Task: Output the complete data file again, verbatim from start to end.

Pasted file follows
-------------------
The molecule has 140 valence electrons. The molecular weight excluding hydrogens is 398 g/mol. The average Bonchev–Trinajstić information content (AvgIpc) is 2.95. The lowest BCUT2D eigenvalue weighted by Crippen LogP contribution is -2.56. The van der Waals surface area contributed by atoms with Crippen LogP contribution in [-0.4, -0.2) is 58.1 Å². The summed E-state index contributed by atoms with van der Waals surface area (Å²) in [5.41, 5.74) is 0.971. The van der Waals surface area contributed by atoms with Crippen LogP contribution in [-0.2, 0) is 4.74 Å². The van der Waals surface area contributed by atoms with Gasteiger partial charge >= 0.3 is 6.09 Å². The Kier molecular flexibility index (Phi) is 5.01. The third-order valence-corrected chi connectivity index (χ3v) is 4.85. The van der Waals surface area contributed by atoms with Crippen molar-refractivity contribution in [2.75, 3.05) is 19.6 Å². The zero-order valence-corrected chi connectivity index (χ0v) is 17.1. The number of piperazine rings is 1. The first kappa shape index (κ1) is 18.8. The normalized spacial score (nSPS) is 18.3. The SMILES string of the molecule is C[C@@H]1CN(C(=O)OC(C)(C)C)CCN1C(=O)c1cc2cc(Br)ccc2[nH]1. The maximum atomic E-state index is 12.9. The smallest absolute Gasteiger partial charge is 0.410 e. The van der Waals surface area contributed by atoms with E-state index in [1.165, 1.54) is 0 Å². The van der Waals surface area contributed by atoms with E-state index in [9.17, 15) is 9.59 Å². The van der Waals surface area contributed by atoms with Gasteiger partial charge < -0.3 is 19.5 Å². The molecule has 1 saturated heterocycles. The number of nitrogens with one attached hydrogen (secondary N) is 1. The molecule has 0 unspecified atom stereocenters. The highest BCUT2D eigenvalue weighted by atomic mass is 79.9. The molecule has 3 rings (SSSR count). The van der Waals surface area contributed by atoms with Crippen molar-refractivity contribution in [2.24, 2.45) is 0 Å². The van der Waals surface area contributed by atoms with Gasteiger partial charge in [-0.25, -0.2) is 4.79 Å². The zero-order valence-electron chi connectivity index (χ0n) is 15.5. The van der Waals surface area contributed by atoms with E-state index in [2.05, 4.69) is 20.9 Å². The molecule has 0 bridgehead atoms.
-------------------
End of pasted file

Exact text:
The molecule has 140 valence electrons. The molecular weight excluding hydrogens is 398 g/mol. The average Bonchev–Trinajstić information content (AvgIpc) is 2.95. The lowest BCUT2D eigenvalue weighted by Crippen LogP contribution is -2.56. The van der Waals surface area contributed by atoms with Crippen LogP contribution in [-0.4, -0.2) is 58.1 Å². The summed E-state index contributed by atoms with van der Waals surface area (Å²) in [5.41, 5.74) is 0.971. The van der Waals surface area contributed by atoms with Crippen LogP contribution in [-0.2, 0) is 4.74 Å². The van der Waals surface area contributed by atoms with Gasteiger partial charge >= 0.3 is 6.09 Å². The Kier molecular flexibility index (Phi) is 5.01. The third-order valence-corrected chi connectivity index (χ3v) is 4.85. The van der Waals surface area contributed by atoms with Crippen molar-refractivity contribution in [2.75, 3.05) is 19.6 Å². The zero-order valence-corrected chi connectivity index (χ0v) is 17.1. The number of piperazine rings is 1. The first kappa shape index (κ1) is 18.8. The normalized spacial score (nSPS) is 18.3. The SMILES string of the molecule is C[C@@H]1CN(C(=O)OC(C)(C)C)CCN1C(=O)c1cc2cc(Br)ccc2[nH]1. The maximum atomic E-state index is 12.9. The smallest absolute Gasteiger partial charge is 0.410 e. The van der Waals surface area contributed by atoms with E-state index in [1.165, 1.54) is 0 Å². The van der Waals surface area contributed by atoms with E-state index in [9.17, 15) is 9.59 Å². The van der Waals surface area contributed by atoms with Gasteiger partial charge < -0.3 is 19.5 Å². The molecule has 1 saturated heterocycles. The number of nitrogens with one attached hydrogen (secondary N) is 1. The molecule has 0 unspecified atom stereocenters. The highest BCUT2D eigenvalue weighted by atomic mass is 79.9. The molecule has 3 rings (SSSR count). The van der Waals surface area contributed by atoms with Crippen molar-refractivity contribution in [2.24, 2.45) is 0 Å². The van der Waals surface area contributed by atoms with Gasteiger partial charge in [-0.25, -0.2) is 4.79 Å². The zero-order valence-electron chi connectivity index (χ0n) is 15.5. The van der Waals surface area contributed by atoms with E-state index in [2.05, 4.69) is 20.9 Å². The molecule has 0 bridgehead atoms.